20. The optical Fourier transform device according to claim 6, wherein the signal optical pulse is made to pass through the dispersive medium twice so that chirp is completely compensated, and a transform-limited waveform without chirp is obtained at output.
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US20060232847A1 (en) * 2003-01-31 2006-10-19 Japan Science And Technology Agency Optical transmission method and optical transmission device
US7747175B2 (en) * 2003-01-31 2010-06-29 Japan Science And Technology Agency Optical transmission method and optical transmission apparatus
US20070109957A1 (en) * 2003-06-26 2007-05-17 Japan Science And Technology Agency Otdm transmission method and apparatus
US7672593B2 (en) * 2003-06-26 2010-03-02 Japan Science And Technology Agency OTDM transmission method and apparatus
US20070025638A1 (en) * 2005-04-05 2007-02-01 Aydogan Ozcan Optical image processing using minimum phase functions
US7643952B2 (en) * 2005-04-05 2010-01-05 The Board Of Trustees Of The Leland Stanford Junior University Optical image processing using minimum phase functions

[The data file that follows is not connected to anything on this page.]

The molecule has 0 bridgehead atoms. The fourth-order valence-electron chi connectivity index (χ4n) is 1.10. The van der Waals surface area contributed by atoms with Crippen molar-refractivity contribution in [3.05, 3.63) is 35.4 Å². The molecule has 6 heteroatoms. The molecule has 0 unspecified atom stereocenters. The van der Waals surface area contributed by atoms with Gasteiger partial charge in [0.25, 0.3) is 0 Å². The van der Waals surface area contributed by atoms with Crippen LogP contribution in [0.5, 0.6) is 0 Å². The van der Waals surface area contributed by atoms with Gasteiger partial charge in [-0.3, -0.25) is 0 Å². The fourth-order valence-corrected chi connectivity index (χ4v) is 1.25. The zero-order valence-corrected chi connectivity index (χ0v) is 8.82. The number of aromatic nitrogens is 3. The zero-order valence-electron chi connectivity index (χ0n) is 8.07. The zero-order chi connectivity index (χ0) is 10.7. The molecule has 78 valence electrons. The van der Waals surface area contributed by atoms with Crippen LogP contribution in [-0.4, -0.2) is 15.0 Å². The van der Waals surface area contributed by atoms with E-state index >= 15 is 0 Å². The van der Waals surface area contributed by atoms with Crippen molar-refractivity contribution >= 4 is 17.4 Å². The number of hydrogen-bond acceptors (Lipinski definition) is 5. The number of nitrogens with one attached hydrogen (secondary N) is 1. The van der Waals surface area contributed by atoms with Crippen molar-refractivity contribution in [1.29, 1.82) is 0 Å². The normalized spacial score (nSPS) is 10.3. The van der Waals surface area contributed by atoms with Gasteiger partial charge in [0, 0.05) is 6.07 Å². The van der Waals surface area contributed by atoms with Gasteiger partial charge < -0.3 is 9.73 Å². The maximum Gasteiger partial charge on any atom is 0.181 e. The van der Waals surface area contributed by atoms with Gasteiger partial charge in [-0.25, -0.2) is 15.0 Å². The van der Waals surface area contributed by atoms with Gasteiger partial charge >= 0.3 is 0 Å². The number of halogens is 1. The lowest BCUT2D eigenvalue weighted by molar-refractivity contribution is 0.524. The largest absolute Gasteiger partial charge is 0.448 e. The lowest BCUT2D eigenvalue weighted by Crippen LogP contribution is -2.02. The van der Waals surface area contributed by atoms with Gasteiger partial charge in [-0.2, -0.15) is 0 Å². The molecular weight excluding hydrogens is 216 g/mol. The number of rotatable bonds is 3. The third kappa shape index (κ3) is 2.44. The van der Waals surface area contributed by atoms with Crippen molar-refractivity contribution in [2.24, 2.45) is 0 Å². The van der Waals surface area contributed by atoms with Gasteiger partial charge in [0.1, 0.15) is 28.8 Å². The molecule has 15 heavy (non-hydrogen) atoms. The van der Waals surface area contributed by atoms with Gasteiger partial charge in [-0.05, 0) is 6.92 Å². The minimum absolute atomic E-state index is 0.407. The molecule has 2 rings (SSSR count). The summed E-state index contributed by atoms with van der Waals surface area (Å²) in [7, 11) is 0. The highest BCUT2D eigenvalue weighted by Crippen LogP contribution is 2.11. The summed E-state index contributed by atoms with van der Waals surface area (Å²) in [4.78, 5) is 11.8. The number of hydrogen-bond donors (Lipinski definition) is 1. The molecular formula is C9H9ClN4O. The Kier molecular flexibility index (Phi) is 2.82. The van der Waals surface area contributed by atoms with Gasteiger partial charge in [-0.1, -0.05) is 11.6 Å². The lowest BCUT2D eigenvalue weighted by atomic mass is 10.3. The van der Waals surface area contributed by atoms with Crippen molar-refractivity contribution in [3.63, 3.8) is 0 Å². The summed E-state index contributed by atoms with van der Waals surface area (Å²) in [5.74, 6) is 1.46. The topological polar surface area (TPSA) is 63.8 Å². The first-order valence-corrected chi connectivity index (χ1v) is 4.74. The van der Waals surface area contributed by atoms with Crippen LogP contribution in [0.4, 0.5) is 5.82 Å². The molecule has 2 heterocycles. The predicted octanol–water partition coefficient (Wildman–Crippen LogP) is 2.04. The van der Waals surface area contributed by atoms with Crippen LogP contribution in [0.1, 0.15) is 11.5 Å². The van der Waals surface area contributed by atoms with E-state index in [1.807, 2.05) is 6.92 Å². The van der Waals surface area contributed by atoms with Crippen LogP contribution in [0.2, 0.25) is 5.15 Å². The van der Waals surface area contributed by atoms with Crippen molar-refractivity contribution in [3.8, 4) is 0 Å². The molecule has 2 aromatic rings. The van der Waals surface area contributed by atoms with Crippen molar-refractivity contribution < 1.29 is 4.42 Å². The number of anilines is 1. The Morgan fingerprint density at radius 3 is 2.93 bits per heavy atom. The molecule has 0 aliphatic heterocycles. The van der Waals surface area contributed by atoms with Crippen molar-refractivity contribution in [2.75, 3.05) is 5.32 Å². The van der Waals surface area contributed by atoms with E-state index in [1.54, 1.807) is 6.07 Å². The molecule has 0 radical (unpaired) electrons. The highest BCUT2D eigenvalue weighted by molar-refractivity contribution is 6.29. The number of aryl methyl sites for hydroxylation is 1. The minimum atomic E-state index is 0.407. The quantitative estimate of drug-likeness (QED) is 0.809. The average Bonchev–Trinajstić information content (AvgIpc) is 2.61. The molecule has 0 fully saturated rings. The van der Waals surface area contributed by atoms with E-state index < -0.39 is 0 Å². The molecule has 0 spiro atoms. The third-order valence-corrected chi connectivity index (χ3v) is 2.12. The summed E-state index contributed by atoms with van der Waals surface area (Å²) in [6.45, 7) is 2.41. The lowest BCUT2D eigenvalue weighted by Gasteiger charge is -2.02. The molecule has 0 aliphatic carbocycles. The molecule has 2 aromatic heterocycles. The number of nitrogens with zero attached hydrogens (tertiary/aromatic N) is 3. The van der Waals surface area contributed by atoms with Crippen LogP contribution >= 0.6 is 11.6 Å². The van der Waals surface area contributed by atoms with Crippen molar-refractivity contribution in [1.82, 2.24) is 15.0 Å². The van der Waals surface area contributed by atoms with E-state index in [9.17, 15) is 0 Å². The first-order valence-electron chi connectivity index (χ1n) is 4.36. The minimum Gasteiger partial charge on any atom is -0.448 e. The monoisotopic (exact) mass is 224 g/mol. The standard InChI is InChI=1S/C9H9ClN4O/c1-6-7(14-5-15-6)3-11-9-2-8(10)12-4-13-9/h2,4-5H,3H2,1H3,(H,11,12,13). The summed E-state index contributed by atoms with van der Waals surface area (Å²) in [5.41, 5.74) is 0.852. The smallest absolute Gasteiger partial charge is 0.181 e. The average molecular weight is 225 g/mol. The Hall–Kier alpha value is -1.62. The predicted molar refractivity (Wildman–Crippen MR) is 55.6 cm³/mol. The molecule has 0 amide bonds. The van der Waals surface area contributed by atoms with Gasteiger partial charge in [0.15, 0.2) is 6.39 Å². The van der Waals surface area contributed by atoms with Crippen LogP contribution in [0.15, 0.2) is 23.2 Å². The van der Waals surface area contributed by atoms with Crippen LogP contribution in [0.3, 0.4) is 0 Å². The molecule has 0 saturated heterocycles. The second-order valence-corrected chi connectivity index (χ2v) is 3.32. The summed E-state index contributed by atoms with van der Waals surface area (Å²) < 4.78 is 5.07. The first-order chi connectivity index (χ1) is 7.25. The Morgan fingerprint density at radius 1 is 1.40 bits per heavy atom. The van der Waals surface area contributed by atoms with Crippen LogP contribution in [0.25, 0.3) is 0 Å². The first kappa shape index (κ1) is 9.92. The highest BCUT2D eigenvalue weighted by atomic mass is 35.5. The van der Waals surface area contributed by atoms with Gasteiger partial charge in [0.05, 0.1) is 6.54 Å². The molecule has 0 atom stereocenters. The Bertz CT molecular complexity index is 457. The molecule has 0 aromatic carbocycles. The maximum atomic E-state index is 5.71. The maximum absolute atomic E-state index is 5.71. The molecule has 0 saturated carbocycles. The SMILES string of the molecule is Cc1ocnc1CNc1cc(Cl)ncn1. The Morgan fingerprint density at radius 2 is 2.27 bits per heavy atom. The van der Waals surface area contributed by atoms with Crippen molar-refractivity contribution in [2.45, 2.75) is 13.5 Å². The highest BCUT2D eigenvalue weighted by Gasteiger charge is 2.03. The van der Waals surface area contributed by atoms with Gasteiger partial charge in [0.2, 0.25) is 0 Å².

US8082117B2 (en) 2005-04-05 2011-12-20 The Board Of Trustees Of The Leland Stanford Junior University Optical image processing using minimum phase functions
US9170599B2 (en) 2005-04-05 2015-10-27 The Board Of Trustees Of The Leland Stanford Junior University Optical image processing using maximum or minimum phase functions
US9323284B2 (en) 2008-10-14 2016-04-26 Cornell University Apparatus for imparting phase shift to input waveform
CN102608833A (en) * 2012-04-12 2012-07-25 武汉邮电科学研究院 Full optical time domain-frequency domain continuous Fourier transforming device
US20130287408A1 (en) * 2012-04-30 2013-10-31 I Shou University Optical radiation signal generating device and tranceiving system, and method of generating an optical radiation signal
US8903245B2 (en) * 2012-04-30 2014-12-02 I-Shou University Optical radiation signal generating device and tranceiving system, and method of generating an optical radiation signal